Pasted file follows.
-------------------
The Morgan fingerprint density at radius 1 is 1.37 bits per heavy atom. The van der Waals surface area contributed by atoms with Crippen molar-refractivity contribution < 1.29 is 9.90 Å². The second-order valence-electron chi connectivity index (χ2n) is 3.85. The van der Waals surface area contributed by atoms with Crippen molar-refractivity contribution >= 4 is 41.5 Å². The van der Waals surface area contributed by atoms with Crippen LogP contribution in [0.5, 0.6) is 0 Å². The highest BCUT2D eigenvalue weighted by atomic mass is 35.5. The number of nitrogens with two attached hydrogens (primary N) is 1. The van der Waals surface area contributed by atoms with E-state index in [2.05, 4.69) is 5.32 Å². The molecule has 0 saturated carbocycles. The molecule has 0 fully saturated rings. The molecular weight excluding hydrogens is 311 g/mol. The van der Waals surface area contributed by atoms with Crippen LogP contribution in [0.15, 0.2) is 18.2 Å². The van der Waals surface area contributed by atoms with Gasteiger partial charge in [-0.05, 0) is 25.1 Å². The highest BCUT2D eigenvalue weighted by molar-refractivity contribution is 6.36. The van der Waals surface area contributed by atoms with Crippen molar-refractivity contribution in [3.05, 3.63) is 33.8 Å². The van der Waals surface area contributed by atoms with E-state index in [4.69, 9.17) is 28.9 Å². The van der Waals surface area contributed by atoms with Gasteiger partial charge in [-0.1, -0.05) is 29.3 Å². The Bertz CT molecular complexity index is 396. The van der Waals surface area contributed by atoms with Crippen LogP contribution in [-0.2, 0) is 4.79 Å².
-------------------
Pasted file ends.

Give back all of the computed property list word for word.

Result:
The Morgan fingerprint density at radius 1 is 1.37 bits per heavy atom. The van der Waals surface area contributed by atoms with Crippen molar-refractivity contribution < 1.29 is 9.90 Å². The second-order valence-electron chi connectivity index (χ2n) is 3.85. The van der Waals surface area contributed by atoms with Crippen molar-refractivity contribution >= 4 is 41.5 Å². The van der Waals surface area contributed by atoms with Crippen LogP contribution in [0.5, 0.6) is 0 Å². The highest BCUT2D eigenvalue weighted by atomic mass is 35.5. The number of nitrogens with two attached hydrogens (primary N) is 1. The van der Waals surface area contributed by atoms with E-state index in [2.05, 4.69) is 5.32 Å². The molecule has 0 saturated carbocycles. The molecule has 0 fully saturated rings. The molecular weight excluding hydrogens is 311 g/mol. The van der Waals surface area contributed by atoms with Crippen LogP contribution in [0.15, 0.2) is 18.2 Å². The van der Waals surface area contributed by atoms with Gasteiger partial charge in [-0.05, 0) is 25.1 Å². The highest BCUT2D eigenvalue weighted by molar-refractivity contribution is 6.36. The van der Waals surface area contributed by atoms with Crippen molar-refractivity contribution in [3.05, 3.63) is 33.8 Å². The van der Waals surface area contributed by atoms with E-state index in [4.69, 9.17) is 28.9 Å². The van der Waals surface area contributed by atoms with Gasteiger partial charge in [-0.1, -0.05) is 29.3 Å². The Bertz CT molecular complexity index is 396. The van der Waals surface area contributed by atoms with Crippen LogP contribution in [-0.2, 0) is 4.79 Å².